Pennsylvania

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Feds delay final rules for oil tank cars

A DOT-111 rail tanker travels through Council Bluffs, Iowa. The expanded use of these older freight-rail cars by the oil industry has prompted calls for safety upgrades. Philadelphia is one of busiest crude-by-rail shipment areas in the U.S.

AP Photo/Nati Harnik

A DOT-111 rail tanker travels through Iowa. The expanded use of these older rail cars by the oil industry has prompted calls for safety upgrades. Philadelphia has become one of busiest crude-by-rail shipment areas in the U.S.

Federal regulators with the U.S. Department of Transportation are delaying the release of final regulations for older freight-rail tank cars transporting ethanol and crude oil.

The rules will be released May 12 instead of March 31st as originally planned, according to Gannett.

From the Politics on the Hudson blog:

It comes after many railroad industry groups warned in public comments that the proposed phase-out of DOT-111 tankers carrying Class 1 flammable materials by October 2017 and a phase-out of those carrying Class 2 liquids by October 2018 will lead to shortages of tank cars.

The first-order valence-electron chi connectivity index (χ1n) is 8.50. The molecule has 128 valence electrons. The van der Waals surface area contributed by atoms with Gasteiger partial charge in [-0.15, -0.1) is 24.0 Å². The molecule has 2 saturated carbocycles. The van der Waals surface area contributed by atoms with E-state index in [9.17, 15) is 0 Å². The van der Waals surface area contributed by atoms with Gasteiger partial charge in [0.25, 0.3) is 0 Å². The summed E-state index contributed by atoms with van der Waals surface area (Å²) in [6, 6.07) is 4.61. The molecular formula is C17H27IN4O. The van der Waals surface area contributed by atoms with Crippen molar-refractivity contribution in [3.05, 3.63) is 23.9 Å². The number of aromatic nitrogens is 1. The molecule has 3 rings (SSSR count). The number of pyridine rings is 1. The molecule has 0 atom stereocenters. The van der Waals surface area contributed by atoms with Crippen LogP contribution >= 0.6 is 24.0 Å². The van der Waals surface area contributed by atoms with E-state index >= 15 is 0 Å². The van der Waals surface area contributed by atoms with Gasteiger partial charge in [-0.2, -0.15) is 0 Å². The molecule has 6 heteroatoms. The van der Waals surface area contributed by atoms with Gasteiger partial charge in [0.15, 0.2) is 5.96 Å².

In a joint filing, the Association of American Railroads (AAR) and the American Petroleum Institute (API) contend the tank car industry doesn’t have the capacity to retrofit the estimated 143,000 tank cars that would need to be modernized to meet the new specifications. Nor can manufacturers build new tank cars fast enough, they say.

About 70 percent of crude oil shipped to refineries from the Bakken Shale Formation in North Dakota and Montana — and 70 percent of ethanol shipped to refineries — is transported by rail, according to the American Fuel and Petrochemical Manufacturers, a trade group representing 120 U.S. refineries.

As StateImpact Pennsylvania has previously reported, Bakken oil has helped breathe new life into Philadelphia’s refineries, but the city has also become one of the nation’s most heavily traveled regions for rail oil shipments. A string of recent accidents has prompted calls for safety upgrades.

Comments

  • adsf

    what?! this is ridiculous…

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